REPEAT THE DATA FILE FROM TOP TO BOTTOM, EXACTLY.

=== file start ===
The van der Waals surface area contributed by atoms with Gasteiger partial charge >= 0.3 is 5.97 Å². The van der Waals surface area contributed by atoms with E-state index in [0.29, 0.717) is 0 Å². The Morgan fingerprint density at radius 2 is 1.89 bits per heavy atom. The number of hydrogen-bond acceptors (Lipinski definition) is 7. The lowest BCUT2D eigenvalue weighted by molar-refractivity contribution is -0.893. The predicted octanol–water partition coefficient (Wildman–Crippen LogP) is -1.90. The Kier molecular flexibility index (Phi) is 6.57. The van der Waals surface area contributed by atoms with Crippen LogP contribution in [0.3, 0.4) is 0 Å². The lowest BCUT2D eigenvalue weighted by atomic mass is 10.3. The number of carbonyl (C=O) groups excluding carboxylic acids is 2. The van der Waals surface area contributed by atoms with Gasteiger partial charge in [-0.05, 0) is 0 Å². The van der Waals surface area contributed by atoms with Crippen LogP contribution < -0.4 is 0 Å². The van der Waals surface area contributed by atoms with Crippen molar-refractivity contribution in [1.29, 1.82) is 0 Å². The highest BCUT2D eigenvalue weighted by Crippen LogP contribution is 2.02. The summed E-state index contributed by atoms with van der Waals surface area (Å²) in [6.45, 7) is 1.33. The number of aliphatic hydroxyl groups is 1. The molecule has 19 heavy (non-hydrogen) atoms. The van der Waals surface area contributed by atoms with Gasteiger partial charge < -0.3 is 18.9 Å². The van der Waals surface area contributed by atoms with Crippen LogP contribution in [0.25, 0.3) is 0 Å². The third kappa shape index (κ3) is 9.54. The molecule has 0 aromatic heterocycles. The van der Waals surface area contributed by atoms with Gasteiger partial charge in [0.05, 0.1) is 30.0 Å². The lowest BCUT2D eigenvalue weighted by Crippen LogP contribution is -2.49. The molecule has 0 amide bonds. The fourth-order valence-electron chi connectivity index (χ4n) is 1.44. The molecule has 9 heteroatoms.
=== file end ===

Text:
The van der Waals surface area contributed by atoms with Gasteiger partial charge >= 0.3 is 5.97 Å². The van der Waals surface area contributed by atoms with E-state index in [0.29, 0.717) is 0 Å². The Morgan fingerprint density at radius 2 is 1.89 bits per heavy atom. The number of hydrogen-bond acceptors (Lipinski definition) is 7. The lowest BCUT2D eigenvalue weighted by molar-refractivity contribution is -0.893. The predicted octanol–water partition coefficient (Wildman–Crippen LogP) is -1.90. The Kier molecular flexibility index (Phi) is 6.57. The van der Waals surface area contributed by atoms with Crippen LogP contribution in [0.3, 0.4) is 0 Å². The lowest BCUT2D eigenvalue weighted by atomic mass is 10.3. The number of carbonyl (C=O) groups excluding carboxylic acids is 2. The van der Waals surface area contributed by atoms with Gasteiger partial charge in [-0.05, 0) is 0 Å². The van der Waals surface area contributed by atoms with Crippen LogP contribution < -0.4 is 0 Å². The van der Waals surface area contributed by atoms with Crippen molar-refractivity contribution in [1.29, 1.82) is 0 Å². The highest BCUT2D eigenvalue weighted by Crippen LogP contribution is 2.02. The summed E-state index contributed by atoms with van der Waals surface area (Å²) in [6.45, 7) is 1.33. The number of aliphatic hydroxyl groups is 1. The molecule has 19 heavy (non-hydrogen) atoms. The van der Waals surface area contributed by atoms with Gasteiger partial charge < -0.3 is 18.9 Å². The van der Waals surface area contributed by atoms with Crippen LogP contribution in [0.25, 0.3) is 0 Å². The third kappa shape index (κ3) is 9.54. The molecule has 0 aromatic heterocycles. The van der Waals surface area contributed by atoms with Gasteiger partial charge in [0.05, 0.1) is 30.0 Å². The lowest BCUT2D eigenvalue weighted by Crippen LogP contribution is -2.49. The molecule has 0 amide bonds. The fourth-order valence-electron chi connectivity index (χ4n) is 1.44. The molecule has 9 heteroatoms.